As I continued through the show, I came across the Aboriginal paintings of Warlimpirrnga Tjapaltjarri, represented by the Smith Davidson Gallery in Miami and Amsterdam. The paintings are stunning. The scale forces engagement. The imagery submerges the viewer into a field of dotted line that occasionally shifts to generate unexpected—but comfortable—transitions. Each segment of the canvas is a meditative moment, but in its entirety, a reminder of the sacredness of nature and our world. 


Finally, I found myself enthralled with the paintings of Ashanté Kindle, represented by the Latchkey Gallery in New York. Kindle achieves sophisticated beauty through an intricate and thickly laid, fluid impasto. Her elaborate abstract color fields generate a level of meditative introspection—offering the opportunity to get lost in glistening movement. For Kindle, these paintings are personal. The created wavelike forms define the natural textures that occur in Black hair. Kindle’s Artist Statement defines the work as “…a form of personal healing… and the desire to celebrate the history and beauty of Blackness.”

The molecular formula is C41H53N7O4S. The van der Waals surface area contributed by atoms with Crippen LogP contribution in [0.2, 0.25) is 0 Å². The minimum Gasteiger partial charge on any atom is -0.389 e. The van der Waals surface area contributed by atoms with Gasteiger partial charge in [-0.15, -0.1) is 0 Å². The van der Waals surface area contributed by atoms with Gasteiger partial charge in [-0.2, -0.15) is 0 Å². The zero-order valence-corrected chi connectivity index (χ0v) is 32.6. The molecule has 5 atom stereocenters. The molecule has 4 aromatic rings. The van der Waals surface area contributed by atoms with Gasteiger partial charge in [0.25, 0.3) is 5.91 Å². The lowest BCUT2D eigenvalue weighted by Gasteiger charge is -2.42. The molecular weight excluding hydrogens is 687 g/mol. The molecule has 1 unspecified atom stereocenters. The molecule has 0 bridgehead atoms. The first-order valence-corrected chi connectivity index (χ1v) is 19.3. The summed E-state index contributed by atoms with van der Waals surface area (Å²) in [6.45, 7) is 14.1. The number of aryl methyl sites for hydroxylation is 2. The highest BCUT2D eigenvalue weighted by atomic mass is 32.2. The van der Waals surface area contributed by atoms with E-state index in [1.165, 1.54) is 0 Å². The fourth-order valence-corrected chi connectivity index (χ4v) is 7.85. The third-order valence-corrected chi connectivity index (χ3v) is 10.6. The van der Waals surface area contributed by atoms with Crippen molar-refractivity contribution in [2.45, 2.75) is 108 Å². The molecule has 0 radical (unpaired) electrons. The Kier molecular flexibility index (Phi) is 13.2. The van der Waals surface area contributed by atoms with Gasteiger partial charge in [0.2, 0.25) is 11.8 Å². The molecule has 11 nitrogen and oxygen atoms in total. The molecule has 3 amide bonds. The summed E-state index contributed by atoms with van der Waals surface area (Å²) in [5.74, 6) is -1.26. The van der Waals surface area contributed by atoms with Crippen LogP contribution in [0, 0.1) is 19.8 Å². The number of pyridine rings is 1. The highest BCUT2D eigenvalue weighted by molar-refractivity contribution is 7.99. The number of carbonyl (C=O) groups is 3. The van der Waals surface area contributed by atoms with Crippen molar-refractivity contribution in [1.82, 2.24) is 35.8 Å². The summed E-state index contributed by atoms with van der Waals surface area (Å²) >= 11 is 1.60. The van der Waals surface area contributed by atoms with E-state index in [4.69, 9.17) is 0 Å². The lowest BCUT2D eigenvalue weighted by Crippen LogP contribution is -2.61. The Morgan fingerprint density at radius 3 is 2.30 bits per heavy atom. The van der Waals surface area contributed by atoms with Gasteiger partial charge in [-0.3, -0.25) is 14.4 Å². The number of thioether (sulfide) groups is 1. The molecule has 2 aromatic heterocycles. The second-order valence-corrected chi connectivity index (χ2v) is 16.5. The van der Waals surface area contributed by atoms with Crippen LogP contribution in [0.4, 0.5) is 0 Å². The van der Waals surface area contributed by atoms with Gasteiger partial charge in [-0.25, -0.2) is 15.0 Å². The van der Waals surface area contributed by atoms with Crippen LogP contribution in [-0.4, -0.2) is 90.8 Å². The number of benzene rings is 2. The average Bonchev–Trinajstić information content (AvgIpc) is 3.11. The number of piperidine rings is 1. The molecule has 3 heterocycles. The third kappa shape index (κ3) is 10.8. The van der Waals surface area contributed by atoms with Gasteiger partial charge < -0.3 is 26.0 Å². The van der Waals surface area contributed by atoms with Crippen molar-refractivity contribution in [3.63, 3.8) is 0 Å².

EXPO CHICAGO has much to experience. The exhibition continues through Sunday at 6pm. Tickets are $30 [$50 with tour]. Parking is available on site. For additional information visit: